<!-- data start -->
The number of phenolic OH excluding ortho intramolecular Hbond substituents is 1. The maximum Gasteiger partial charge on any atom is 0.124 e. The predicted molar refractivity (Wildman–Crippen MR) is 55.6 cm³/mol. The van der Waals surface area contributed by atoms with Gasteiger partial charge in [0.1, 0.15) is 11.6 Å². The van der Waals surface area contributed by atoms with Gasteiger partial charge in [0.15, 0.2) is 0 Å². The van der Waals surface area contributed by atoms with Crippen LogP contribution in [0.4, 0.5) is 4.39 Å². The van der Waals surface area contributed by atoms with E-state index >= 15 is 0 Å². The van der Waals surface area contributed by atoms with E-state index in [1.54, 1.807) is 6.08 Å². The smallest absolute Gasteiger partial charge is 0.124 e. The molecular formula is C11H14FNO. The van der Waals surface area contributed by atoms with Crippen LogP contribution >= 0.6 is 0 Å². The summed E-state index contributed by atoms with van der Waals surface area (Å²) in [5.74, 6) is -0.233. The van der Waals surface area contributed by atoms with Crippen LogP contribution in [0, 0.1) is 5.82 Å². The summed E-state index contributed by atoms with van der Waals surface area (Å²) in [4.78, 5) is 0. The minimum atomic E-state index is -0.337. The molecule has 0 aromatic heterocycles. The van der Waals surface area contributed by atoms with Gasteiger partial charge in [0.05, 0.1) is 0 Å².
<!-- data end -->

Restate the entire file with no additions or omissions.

The number of phenolic OH excluding ortho intramolecular Hbond substituents is 1. The maximum Gasteiger partial charge on any atom is 0.124 e. The predicted molar refractivity (Wildman–Crippen MR) is 55.6 cm³/mol. The van der Waals surface area contributed by atoms with Gasteiger partial charge in [0.1, 0.15) is 11.6 Å². The van der Waals surface area contributed by atoms with Gasteiger partial charge in [0.15, 0.2) is 0 Å². The van der Waals surface area contributed by atoms with Crippen LogP contribution in [0.4, 0.5) is 4.39 Å². The van der Waals surface area contributed by atoms with E-state index >= 15 is 0 Å². The van der Waals surface area contributed by atoms with E-state index in [1.54, 1.807) is 6.08 Å². The smallest absolute Gasteiger partial charge is 0.124 e. The molecular formula is C11H14FNO. The van der Waals surface area contributed by atoms with Crippen LogP contribution >= 0.6 is 0 Å². The summed E-state index contributed by atoms with van der Waals surface area (Å²) in [5.74, 6) is -0.233. The van der Waals surface area contributed by atoms with Crippen LogP contribution in [0, 0.1) is 5.82 Å². The summed E-state index contributed by atoms with van der Waals surface area (Å²) in [4.78, 5) is 0. The minimum atomic E-state index is -0.337. The molecule has 0 aromatic heterocycles. The van der Waals surface area contributed by atoms with Gasteiger partial charge in [0.05, 0.1) is 0 Å².